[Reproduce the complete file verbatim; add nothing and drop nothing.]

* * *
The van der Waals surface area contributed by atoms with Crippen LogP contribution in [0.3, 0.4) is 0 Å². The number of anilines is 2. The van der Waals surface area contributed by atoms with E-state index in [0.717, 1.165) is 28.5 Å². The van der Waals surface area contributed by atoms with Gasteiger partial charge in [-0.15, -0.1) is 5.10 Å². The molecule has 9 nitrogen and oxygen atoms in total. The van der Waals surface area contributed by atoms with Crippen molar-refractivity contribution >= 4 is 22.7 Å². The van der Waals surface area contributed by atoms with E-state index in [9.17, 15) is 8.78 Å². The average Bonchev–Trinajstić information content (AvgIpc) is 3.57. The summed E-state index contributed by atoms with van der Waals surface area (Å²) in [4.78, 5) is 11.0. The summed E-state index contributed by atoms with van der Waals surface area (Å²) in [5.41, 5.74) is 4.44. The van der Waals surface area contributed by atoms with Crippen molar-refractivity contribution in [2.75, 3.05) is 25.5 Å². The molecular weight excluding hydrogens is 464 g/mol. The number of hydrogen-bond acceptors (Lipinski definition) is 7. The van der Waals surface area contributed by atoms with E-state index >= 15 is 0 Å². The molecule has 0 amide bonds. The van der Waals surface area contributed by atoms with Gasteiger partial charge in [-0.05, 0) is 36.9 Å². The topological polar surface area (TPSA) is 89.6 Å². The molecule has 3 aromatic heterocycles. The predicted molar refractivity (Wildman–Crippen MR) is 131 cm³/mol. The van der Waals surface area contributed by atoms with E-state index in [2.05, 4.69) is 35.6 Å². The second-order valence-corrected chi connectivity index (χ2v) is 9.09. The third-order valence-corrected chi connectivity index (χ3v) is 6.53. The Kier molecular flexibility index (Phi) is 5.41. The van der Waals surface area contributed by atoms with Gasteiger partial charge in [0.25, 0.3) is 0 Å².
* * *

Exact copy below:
The van der Waals surface area contributed by atoms with Crippen LogP contribution in [0.3, 0.4) is 0 Å². The number of anilines is 2. The van der Waals surface area contributed by atoms with E-state index in [0.717, 1.165) is 28.5 Å². The van der Waals surface area contributed by atoms with Gasteiger partial charge in [-0.15, -0.1) is 5.10 Å². The molecule has 9 nitrogen and oxygen atoms in total. The van der Waals surface area contributed by atoms with Crippen molar-refractivity contribution >= 4 is 22.7 Å². The van der Waals surface area contributed by atoms with E-state index in [9.17, 15) is 8.78 Å². The average Bonchev–Trinajstić information content (AvgIpc) is 3.57. The summed E-state index contributed by atoms with van der Waals surface area (Å²) in [4.78, 5) is 11.0. The summed E-state index contributed by atoms with van der Waals surface area (Å²) in [5.41, 5.74) is 4.44. The van der Waals surface area contributed by atoms with Crippen molar-refractivity contribution in [2.75, 3.05) is 25.5 Å². The molecular weight excluding hydrogens is 464 g/mol. The number of hydrogen-bond acceptors (Lipinski definition) is 7. The van der Waals surface area contributed by atoms with E-state index >= 15 is 0 Å². The molecule has 0 amide bonds. The van der Waals surface area contributed by atoms with Gasteiger partial charge in [-0.05, 0) is 36.9 Å². The topological polar surface area (TPSA) is 89.6 Å². The molecule has 3 aromatic heterocycles. The predicted molar refractivity (Wildman–Crippen MR) is 131 cm³/mol. The van der Waals surface area contributed by atoms with E-state index in [2.05, 4.69) is 35.6 Å². The second-order valence-corrected chi connectivity index (χ2v) is 9.09. The third-order valence-corrected chi connectivity index (χ3v) is 6.53. The Kier molecular flexibility index (Phi) is 5.41. The van der Waals surface area contributed by atoms with Gasteiger partial charge in [0.25, 0.3) is 0 Å².